Brown bread reminds me of
less happy times. I’ve alluded to this before on my first ever post and, in general, I do not bake the stuff for my own consumption. Deeply seated aversion it would seem. Exceptions have been known but I see a whole wheat loaf in almost Victorian ways: food fuel for the masses and a sure lack of aspiration to be better. So why on earth am I about to review a wholemeal bread mix from a dreary supermarket (the largest food retailer in the UK, as it happens)?  To give a basic brown loaf a chance to show itself in a positive light, that’s why.So come with me (if you can stand it).

Don’t be afraid: it will get better 🙂

As ever, empty the pack into a mixing bowl and add water (350ml). Combine until a dough is formed. I find the dough rather firm at this point so another 20ml water goes in. Better. The hydrating of wholemeal flour can be tricky. Just to be sure of my work, I cover the dough and leave for an hour so the water can be fully absorbed. Those sixty minutes make a difference: the dough relaxes and becomes smoother.

On a floured surface knead the dough for a few minutes then let it rest. The lower gluten in wholemeal means it will not feel as light or pillowy as white flour dough. Knead briefly at thirty minute intervals until it feels smooth and elastic. Prepare your baking sheet/banneton/loaf pan.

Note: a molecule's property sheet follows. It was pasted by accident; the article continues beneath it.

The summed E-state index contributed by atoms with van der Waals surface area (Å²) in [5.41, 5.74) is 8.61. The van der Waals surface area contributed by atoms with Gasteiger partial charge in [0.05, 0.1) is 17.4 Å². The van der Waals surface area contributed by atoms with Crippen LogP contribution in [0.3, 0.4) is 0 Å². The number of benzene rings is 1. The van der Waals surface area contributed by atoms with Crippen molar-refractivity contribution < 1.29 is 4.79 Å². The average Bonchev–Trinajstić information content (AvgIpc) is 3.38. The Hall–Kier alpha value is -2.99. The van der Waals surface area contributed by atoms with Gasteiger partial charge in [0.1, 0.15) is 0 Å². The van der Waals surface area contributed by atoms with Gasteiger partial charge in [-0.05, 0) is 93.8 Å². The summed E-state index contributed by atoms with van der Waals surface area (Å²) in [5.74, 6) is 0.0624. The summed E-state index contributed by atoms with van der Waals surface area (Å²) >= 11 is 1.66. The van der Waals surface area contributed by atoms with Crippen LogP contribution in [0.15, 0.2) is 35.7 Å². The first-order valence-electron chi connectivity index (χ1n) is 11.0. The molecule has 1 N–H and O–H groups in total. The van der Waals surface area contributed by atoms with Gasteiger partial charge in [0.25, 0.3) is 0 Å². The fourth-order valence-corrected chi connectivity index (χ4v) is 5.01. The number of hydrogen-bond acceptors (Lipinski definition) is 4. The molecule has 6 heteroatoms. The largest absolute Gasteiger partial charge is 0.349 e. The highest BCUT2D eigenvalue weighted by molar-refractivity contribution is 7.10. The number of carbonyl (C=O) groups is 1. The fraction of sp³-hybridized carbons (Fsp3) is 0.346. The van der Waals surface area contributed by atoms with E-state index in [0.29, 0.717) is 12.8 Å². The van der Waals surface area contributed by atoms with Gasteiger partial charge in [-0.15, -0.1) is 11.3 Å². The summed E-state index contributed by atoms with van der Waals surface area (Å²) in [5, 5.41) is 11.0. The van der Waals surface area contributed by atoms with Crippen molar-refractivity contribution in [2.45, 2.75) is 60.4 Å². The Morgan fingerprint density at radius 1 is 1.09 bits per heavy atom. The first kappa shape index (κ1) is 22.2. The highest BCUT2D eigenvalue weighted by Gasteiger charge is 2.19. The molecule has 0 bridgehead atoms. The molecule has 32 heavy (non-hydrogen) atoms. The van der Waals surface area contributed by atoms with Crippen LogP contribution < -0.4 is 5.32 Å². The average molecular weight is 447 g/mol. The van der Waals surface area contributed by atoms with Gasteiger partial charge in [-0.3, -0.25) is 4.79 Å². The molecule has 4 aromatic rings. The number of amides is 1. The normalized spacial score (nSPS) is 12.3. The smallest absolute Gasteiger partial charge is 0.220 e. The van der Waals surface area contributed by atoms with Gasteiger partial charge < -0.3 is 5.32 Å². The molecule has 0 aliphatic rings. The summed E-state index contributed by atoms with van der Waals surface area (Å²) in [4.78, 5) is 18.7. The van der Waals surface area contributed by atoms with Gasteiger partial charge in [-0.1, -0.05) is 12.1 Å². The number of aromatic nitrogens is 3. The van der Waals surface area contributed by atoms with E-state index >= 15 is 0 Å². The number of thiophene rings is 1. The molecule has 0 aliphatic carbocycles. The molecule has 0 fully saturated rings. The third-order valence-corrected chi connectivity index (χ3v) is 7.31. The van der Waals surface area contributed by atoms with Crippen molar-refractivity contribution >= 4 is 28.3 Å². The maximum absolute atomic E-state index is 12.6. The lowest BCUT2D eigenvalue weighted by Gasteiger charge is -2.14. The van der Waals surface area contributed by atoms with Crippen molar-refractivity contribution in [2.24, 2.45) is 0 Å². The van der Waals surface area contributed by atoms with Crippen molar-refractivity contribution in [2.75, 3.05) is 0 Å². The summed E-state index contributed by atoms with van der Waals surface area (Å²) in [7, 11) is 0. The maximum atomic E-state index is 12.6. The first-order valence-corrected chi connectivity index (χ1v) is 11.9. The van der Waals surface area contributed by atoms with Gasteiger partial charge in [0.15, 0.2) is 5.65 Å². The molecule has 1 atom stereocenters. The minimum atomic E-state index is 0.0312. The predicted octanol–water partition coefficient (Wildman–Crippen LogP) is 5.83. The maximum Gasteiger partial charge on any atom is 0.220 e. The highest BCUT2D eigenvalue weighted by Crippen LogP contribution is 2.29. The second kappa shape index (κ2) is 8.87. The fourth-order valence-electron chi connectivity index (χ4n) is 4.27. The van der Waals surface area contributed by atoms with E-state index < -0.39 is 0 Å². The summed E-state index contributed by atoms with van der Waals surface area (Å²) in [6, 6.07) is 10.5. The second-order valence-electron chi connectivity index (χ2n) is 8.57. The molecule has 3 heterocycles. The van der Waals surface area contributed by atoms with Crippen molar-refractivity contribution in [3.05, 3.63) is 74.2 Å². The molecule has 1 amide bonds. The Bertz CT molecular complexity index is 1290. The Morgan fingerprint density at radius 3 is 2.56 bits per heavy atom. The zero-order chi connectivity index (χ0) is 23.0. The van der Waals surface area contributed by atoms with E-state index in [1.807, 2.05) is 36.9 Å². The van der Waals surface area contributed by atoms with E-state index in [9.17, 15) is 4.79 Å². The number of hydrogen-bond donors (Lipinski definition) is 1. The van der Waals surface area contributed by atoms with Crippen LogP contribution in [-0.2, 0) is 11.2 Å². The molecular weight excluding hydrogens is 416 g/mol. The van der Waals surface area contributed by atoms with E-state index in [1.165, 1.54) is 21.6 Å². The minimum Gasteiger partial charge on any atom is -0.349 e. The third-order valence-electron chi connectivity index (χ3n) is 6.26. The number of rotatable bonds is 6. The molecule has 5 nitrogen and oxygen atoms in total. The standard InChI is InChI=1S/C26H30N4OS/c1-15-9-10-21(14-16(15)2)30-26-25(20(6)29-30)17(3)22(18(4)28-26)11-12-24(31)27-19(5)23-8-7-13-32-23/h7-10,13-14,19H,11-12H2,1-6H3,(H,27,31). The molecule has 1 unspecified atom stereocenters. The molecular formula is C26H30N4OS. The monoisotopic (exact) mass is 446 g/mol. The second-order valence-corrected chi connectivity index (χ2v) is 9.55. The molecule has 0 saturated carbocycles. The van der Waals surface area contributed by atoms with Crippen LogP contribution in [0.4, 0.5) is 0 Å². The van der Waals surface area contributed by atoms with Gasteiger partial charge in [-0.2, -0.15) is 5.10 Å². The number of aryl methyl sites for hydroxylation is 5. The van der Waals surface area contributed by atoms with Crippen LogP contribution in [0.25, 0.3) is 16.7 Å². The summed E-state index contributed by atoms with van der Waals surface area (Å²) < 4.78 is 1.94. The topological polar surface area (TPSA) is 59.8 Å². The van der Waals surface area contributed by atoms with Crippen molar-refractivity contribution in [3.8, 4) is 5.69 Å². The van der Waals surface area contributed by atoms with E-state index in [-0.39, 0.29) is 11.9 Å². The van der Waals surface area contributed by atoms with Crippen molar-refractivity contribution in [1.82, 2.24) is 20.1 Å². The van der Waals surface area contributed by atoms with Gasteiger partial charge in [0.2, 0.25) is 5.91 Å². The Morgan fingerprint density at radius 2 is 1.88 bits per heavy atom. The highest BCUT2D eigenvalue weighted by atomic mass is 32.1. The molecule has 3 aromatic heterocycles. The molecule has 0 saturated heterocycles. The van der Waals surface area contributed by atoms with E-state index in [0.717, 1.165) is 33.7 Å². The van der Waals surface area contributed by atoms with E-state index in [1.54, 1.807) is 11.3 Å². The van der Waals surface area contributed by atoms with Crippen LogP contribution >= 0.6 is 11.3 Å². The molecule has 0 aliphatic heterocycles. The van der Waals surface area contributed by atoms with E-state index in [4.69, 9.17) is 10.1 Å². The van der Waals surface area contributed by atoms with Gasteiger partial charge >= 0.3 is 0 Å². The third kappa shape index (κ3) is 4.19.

Dust the banneton with flour before use

I thought about a cottage loaf for this mix but decided on the banneton. The dough is quite relaxed now and trying to get enough strength into it by folding and shaping has minimal effect. Using a banneton keeps the dough in some kind of shape.

Get the oven hot (210°c) as this loaf should be, well, crusty. Meanwhile, slash the dough to your liking and get ready to bake.

Three slashes will do. I’m curious to see how much oven spring will open up these lines. Into the oven for 30-35 minutes or a bit longer (40 minutes in this case).

Good looking loaf, don’t you think? However pretty it may be my only concern is how does it taste? After all, this post is meant to test my resolve when it comes to brown bread. Take a look at this…

What can I say? The crust is soft (needs longer in the oven) and the texture is light for a wholemeal loaf. Butter makes it better (it would) and I like the results. Has baking this mix changed my opinions? 

Well, I won’t be picking up another pack any time soon but for what it is, this bread is okay. Not life changing.

Score 3.5/5

(Image: Tumblr)


4 thoughts on “Tesco Crusty Wholemeal Bread Mix

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